Per the research I have found, there are not saturated fats with absolute health benefits. To be prudent, one should continue to limit their saturated fat intake at this time and replace them with unsaturated fats, fruits, vegetables and whole grains. For additional reference there is a chart that clearly identify the roles of saturated fat on medscape: Role of Different Dietary Saturated Fatty Acids for Cardiometabolic Risk, By David Iggman; Ulf Risérus Posted: 04/28/2011; Clin Lipidology. 2011;6(2):209-223. © 2011 Future Medicine Ltd.

 

 

Picture provided by: <p><a href=”http://www.freedigitalphotos.net/images/view_photog.php?photogid=982″>Image: graur codrin / FreeDigitalPhotos.net</a></p>

 

Happy Heart Health Month – Part One

OMGoodness there are so many mixed messages about heart health. Read on tho make sense of sugar and saturated fat as it pertains to our heart health. Lets prevent Cardiovascular Disease (aka CVD).

Q) There are experts who are now saying that the evidence between saturated fat and CVD may have been biased because research didn’t take into account the sugar content of the diet.  Is sugar the real culprit?

Added sugar is associated with increased TG levels and increased LDL cholesterol (hyperlipidemia being a risk factor for CVD). However, there is an inverse relationship with increased intake of healthier carbohydrates such as fruits, vegetables and whole grains, meaning the more you eat these foods, the less likely you are to increase your risk for CVD.  Saturated fat remains a part of the picture. Now the question is which type of SFA may be more closely associated with the increased cholesterol-raising effect of cardiovascular and metabolic risk factors. More research is needed to clarify. Most importantly focus on including fruits, veggies and whole grains and limit added sugars.

 

Q) What is the role of saturated fat in CVD risk?

Saturated fat is associated with CVD. Studies show an increase in total cholesterol and LDL cholesterol after eating a meal high in saturated fat. However, recent studies are examining the different roles of the specific types of saturated fats: Short chain, medium chain and long chain SFA.  This means continue to minimize your intake of saturated fat like the visual lard on a steak until more research is available. A simple guide: choose products with < 2 grams/ saturated fat per serving. Rather focus on including monounsaturated fats like olives and avocado. 

 

Q)  There are studies that show total blood cholesterol is not a reliable indicator of CVD. If it’s not, what are the indicators then?

Total Cholesterol is not a biomarker of CVD rather one’s ratio of Total Cholesterol to HDL ratio.  HDL also known as high density lipoprotein is the good cholesterol (h for helper) and LDL, low density lipoprotein (l for want less of) the bad cholesterol. The greater your HDL and the lower your LDL, the more favorable your cholesterol profile will be and the decreased chance of cardiovascular disease. Studies indicate a Low HDL, High LDL and High TG are associated with risk for CVD. You must ask the doctor for your cholesterol breakdown and the ratio with a goal < 5.  Always ask for a copy of your blood work.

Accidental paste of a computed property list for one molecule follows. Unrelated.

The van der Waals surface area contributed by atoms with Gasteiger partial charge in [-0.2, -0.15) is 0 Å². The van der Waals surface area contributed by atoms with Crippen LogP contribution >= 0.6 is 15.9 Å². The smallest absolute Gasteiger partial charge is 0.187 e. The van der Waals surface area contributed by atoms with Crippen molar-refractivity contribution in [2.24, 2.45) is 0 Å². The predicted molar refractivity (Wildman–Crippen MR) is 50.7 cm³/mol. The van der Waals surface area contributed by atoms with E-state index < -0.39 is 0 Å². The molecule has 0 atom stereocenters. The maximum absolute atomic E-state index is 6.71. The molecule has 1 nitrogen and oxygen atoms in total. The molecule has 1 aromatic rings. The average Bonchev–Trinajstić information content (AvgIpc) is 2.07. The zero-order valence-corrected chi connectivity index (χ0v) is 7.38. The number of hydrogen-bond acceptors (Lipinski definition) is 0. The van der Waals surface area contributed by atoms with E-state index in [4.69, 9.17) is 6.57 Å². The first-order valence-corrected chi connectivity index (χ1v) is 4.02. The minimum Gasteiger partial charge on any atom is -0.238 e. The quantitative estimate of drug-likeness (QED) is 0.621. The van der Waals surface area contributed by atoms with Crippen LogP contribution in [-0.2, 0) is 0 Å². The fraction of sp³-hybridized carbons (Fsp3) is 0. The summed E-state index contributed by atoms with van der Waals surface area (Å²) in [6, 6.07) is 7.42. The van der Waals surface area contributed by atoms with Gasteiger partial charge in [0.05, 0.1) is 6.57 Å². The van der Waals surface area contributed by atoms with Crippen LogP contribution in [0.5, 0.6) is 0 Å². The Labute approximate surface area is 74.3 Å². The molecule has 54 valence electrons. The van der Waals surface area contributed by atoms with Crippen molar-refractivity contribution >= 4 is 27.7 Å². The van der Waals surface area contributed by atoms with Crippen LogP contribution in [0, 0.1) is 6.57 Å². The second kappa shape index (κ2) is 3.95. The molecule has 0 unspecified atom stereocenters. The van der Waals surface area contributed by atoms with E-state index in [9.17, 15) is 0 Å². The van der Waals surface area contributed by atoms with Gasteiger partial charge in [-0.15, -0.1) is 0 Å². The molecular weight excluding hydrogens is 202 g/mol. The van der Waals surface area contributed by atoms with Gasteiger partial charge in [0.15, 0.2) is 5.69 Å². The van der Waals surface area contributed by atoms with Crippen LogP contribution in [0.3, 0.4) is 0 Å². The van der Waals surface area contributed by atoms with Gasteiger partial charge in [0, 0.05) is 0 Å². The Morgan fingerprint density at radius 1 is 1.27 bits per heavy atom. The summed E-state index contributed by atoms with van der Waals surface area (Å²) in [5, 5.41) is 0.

Q)  If a higher sugar intake may be dangerous, why aren’t  triglycerides (blood levels) more important when assessing the risk of CVD, since this marker has a good correlation with simple carbohydrates intake?

TG’s are a good indicator of risk for CVD and it should be included in the lipid profile to assess for CVD risk. However, the ATP III report issued by the NIH, encourages using TG’s as a marker for other lipid and nonlipid risk factors that ultimately raise the risk for CVD. Ask Your medical doctor for your TG level and aim for < 150 mg/dl. 

 

Check back for Happy Heart Health Month Part 2 or like Laura Cipullo Whole Nutrition Services on Facebook to get weekly nutrition updates.

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Are you at risk for CMR?

CMR is cardiometabolic risk. These risk factors help one to assess their overall risk for developing heart disease and type 2 diabetes.

The markers include the following:

  • Obesity
  • High LDL cholesterol
  • Low HDL cholesterol
  • High Triglycerides
  • Physical inactivity
  • Inflammation
  • Hypertension (aka high blood pressure)
  • Smoking
  • Insulin Resistance

The presence of the markers alone and or with multiple risk factors increases your chances of disease. If you have one or more of these risk factors, identify what you can do to make a small realistic change. For example, can you start a walking regimen of ten minutes four days a week during your lunch hour? Another possible change to implement could be to decrease your saturated fat by choosing prepackaged goods with less than 2 grams saturated fat/serving. Making just one change can decrease multiple risk factors. Instead of feeling overwhelmed, feel empowered.

If you feel you need additional support, check out programs like BMIQ (www.BMIQ.com) that provide evidenced based nutrition and lifestyle online group education. If you prefer to work with an expert in a private setting, consider consulting a registered dietitian. Visit www.eatright.org and www.LauraCipulloLLC.com to choose a registered dietitian. You can even work with a RD individually online at www.youronlinedietitian.com.